Democracy advocates in Australia are calling on the government to publicly condemn Burma's November national elections. Activists say authorities in Canberra must do more to put pressure on Burma's military leadership to adopt democratic change. Phil Mercer reports from Sydney.
Three years ago, Burma's military leaders unleashed a brutal crackdown on protesters who were demanding peaceful democratic reform. Street demonstrations led by monks attracted tens of thousands of people before they were suppressed by the Burmese army.
Democracy advocates in Australia say the Canberra government must be more forceful in its condemnation of the continued harassment and imprisonment of human rights activists in Burma ahead of next month's national elections.
Activists insist that ministers must state that Burma's elections will not be considered legitimate unless all political prisoners, including democracy leader Aung San Suu Kyi, are released, the constitution is reviewed and campaign restrictions are lifted.
Australia has repeatedly urged the Burmese authorities to begin genuine political reform and national reconciliation. Since October 2007, Canberra has implemented targeted sanctions against members of the Burmese government following its violent response to peaceful protests.
Burma Campaign Australia spokesperson, Zetty Brake, says Australia should be doing more to encourage true democratic reform in Burma.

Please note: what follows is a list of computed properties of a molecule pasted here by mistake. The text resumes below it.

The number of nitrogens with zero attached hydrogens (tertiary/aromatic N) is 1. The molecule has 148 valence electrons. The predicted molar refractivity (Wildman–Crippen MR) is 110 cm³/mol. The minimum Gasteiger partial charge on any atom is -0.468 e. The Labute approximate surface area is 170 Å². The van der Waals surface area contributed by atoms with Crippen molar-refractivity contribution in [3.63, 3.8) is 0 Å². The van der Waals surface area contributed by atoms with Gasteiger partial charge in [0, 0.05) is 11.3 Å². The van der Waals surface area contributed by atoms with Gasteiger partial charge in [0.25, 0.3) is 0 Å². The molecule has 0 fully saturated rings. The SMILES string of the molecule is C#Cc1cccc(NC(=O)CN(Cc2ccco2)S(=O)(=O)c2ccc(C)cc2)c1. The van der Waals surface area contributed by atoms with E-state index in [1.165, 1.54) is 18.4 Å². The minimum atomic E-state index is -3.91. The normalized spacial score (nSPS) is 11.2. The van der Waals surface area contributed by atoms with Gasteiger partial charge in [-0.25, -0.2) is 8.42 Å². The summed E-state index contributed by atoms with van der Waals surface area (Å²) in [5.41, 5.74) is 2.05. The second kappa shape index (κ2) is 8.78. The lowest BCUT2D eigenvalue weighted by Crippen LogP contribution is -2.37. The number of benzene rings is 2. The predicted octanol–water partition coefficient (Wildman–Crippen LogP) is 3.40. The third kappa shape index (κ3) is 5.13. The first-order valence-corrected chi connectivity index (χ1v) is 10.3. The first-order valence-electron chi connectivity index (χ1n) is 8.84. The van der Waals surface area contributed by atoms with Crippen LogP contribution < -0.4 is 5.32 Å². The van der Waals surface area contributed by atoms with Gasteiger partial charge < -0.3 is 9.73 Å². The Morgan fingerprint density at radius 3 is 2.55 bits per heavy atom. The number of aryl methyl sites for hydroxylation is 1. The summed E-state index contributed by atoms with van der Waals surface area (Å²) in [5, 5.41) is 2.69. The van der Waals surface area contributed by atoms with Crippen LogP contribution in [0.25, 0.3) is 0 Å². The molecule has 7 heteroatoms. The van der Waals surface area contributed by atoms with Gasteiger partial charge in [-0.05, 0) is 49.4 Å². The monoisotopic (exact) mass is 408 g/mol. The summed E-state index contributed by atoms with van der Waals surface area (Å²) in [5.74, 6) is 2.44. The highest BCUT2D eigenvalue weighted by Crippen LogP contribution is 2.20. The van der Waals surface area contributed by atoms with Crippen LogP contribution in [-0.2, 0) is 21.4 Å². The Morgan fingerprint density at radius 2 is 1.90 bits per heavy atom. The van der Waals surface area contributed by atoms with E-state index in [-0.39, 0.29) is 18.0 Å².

"It has been three years and unfortunately the human rights situation has not gotten better since the Saffron Revolution," Brake said. "The number of political prisoners has doubled as one example of how this situation has gotten worse and the elections in November, the first in 20 years, will not change this. So, what we are calling on the Australian government to do is to take a stronger stance than it has on the election so far and to say that these elections will not be credible or legitimate unless a number of benchmarks set by the democracy movement are met in advance and these benchmarks include the release of all political prisoners."
Australia's Department of Foreign Affairs and Trade says despite its "grave and long-standing reservations" it would not "pre-judge the election process or outcome".
Australia has diplomatic relations with Burma, although bilateral relations have been strained by Canberra's concerns over the military's "suppression of democracy" and its "disrespect" for human rights.
New Zealand is among several countries lending its support for a U.N. Commission of Inquiry to be set up to investigate alleged crimes against humanity in Burma. France, Canada and the Netherlands have also pledged their backing as international opposition to the military leadership in Burma accelerates ahead of November's elections.